ArtsAutosBooksBusinessEducationEntertainmentFamilyFashionFoodGamesGenderHealthHolidaysHomeHubPagesPersonal FinancePetsPoliticsReligionSportsTechnologyTravel

Toxins in Cosmetics and Personal Care Products

Updated on May 1, 2012
A display of the wide array of cosmetics available today.  What they don't tell you is that these cosmetics contain some very nasty and toxic ingredients.
A display of the wide array of cosmetics available today. What they don't tell you is that these cosmetics contain some very nasty and toxic ingredients.

“They’ve lived a hard life; you can see it in their face.” How many times have we heard someone make this comment about a person who looks older than their age?

Aging, along with wrinkles, sagging, dull skin and various other signs, is a very personal experience based on two factors – intrinsic and extrinsic features. Intrinsic aging depends on internal factors such as your health, your genetic makeup, even your ancestry. Extrinsic aging is affected by factors external to your body such as pollution, cosmetics, climate, and many others.

The old adage “You are what you eat” by Brillat-Savarin has been modified for use today. “If you wouldn’t eat it; don’t put it on your skin” has become the new war cry of those opposed to the cosmetic industry’s seeming lack of concern for the health of their customers. This sage advice has become prevalent in the last decade or so. People are becoming more aware of not only what they are putting into their bodies; but, also what they are putting on their bodies.

Slathering killer cosmetics on our faces and bodies has been with us for eons. The Egyptians used a combination of malachite (green ore of copper), galena (lead sulfide) and kohl (soot, fatty matter, and metal [lead, antimony, manganese or copper]).

The ancient Greeks plastered lead all over their faces. This “cream” was supposed to clear up blemishes and improve the colour and texture of the skin. It was so popular that lead-based face masks became a must-have beauty treatment.

It would appear that not much has changed since those times. The amount of chemicals and toxins in our modern-day cosmetics and skin care products is so high that been stated by biochemist Richard Bence that 4 lbs. 6 oz. of chemicals a year is absorbed through the skin by cosmetic-wearing women.

Cosmetics worn on the face are not only absorbed through the skin. They can also be absorbed by inhaling particles through your nose, tiny particles entering the eyes to be absorbed by the mucosa lining, and/or eaten by such things as chewing on your lipstick and swallowing.

A study conducted by the University of California among 58,000 hairdressers, cosmetologists and manicurists showed these beauty-care workers had four times the average rate of multiple myeloma (a malignant bone tumour).

Some of these chemicals to be aware of are mercury (eye make-up), lead (lipstick), aluminum (lipstick), propylene glycol (personal care products), sodium laurel sulfate (shampoo), placenta (skin care), phthalates (nail polish remover) and petroleum products (skin cream, shampoo).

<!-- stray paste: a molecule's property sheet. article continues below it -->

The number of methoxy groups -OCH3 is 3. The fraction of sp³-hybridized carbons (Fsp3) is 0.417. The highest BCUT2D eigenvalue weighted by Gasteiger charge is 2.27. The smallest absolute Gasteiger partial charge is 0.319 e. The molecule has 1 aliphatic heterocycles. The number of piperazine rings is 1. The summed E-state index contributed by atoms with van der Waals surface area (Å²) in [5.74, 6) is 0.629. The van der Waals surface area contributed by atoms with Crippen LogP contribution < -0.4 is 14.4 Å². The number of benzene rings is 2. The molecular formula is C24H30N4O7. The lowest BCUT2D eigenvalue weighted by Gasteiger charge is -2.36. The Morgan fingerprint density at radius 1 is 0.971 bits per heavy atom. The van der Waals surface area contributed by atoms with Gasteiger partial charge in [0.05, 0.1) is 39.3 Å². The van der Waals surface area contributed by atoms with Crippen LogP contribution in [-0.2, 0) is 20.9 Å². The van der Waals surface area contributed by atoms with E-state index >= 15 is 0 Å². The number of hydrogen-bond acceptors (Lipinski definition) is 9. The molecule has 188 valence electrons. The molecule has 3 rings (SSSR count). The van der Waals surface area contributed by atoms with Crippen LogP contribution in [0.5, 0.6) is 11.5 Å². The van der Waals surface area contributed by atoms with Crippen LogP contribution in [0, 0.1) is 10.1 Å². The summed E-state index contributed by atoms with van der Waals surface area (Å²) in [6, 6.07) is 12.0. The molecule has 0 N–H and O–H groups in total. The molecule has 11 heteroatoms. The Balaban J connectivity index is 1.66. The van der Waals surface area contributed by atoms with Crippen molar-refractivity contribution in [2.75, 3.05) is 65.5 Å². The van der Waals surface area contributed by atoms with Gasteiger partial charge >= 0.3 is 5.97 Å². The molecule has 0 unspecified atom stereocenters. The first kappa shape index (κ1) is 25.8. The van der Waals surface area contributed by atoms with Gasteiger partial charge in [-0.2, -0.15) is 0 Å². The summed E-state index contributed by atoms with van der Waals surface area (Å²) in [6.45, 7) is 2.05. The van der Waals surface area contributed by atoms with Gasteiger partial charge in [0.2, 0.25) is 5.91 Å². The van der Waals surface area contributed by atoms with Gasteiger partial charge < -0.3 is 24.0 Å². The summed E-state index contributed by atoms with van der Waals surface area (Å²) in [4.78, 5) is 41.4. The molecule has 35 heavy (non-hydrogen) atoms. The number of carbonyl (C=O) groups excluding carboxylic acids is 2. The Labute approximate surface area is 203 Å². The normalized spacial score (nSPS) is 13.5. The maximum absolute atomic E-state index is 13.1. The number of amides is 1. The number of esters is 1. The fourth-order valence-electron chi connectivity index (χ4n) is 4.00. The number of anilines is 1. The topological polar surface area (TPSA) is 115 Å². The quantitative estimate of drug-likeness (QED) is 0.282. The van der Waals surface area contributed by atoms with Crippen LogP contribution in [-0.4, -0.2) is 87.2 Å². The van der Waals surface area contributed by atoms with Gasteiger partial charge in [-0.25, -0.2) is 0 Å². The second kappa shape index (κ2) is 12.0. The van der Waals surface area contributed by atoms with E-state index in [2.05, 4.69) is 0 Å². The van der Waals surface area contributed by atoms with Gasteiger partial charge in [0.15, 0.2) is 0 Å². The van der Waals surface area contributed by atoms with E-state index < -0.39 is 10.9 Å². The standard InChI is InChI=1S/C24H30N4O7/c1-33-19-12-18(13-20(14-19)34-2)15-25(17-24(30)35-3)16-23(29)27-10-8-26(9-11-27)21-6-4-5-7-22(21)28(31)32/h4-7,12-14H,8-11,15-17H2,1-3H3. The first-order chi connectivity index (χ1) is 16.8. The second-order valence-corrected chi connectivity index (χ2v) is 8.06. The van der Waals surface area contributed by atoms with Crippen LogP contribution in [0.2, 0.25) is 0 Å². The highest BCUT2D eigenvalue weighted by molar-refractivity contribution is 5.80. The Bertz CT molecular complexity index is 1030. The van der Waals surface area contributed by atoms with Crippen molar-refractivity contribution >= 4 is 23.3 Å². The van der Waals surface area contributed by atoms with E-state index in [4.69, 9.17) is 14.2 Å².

Instead look for products that are composed mostly of plant essential, oils or derivatives. A good rule of thumb is “if you can’t pronounce it – you don’t need it.” Of course, the best defense against unsafe cosmetics is to read the label and investigate the ingredients you find listed there. There are two excellent web sites that can help you sort through the insanity so you can decide whether this cosmetic is a product you want on your skin.

Naturallyhome.com helps you to determine which cosmetics and personal care products are safe. The results of an intense cosmetic ingredient study are available here.

Safecosmetics.org will give you all the ingredients in various personal care products and which ingredients are safe and which are not. Not all labels give you all the details and “Campaign for Safe Cosmetics” helps you determine which product contains what.

Perhaps the safest way to wear cosmetics is: Don’t – unless you really have to. After all, who wishes to share the same epitaph as the famous Irish beauty, Marie Gunning (the Countess of Coventry) whose death in 1760 had many calling her a “victim of cosmetics.”

Maria Gunning Coventry, the Countess of Coventry.  She wore heavy lead-based makeup all her short life - 27 years.
Maria Gunning Coventry, the Countess of Coventry. She wore heavy lead-based makeup all her short life - 27 years.

Comments

    0 of 8192 characters used
    Post Comment

    • profile image

      prarthana 

      7 years ago

      i stopped applying make up from the day i came to know the amount of toxins it has. i don even use soap,instead i use bath powder made up of green gram powder and other ingredients which are organic as well.i also mop my home floor with plain water i don add any cleaners

    • Lady_E profile image

      Elena 

      8 years ago from London, UK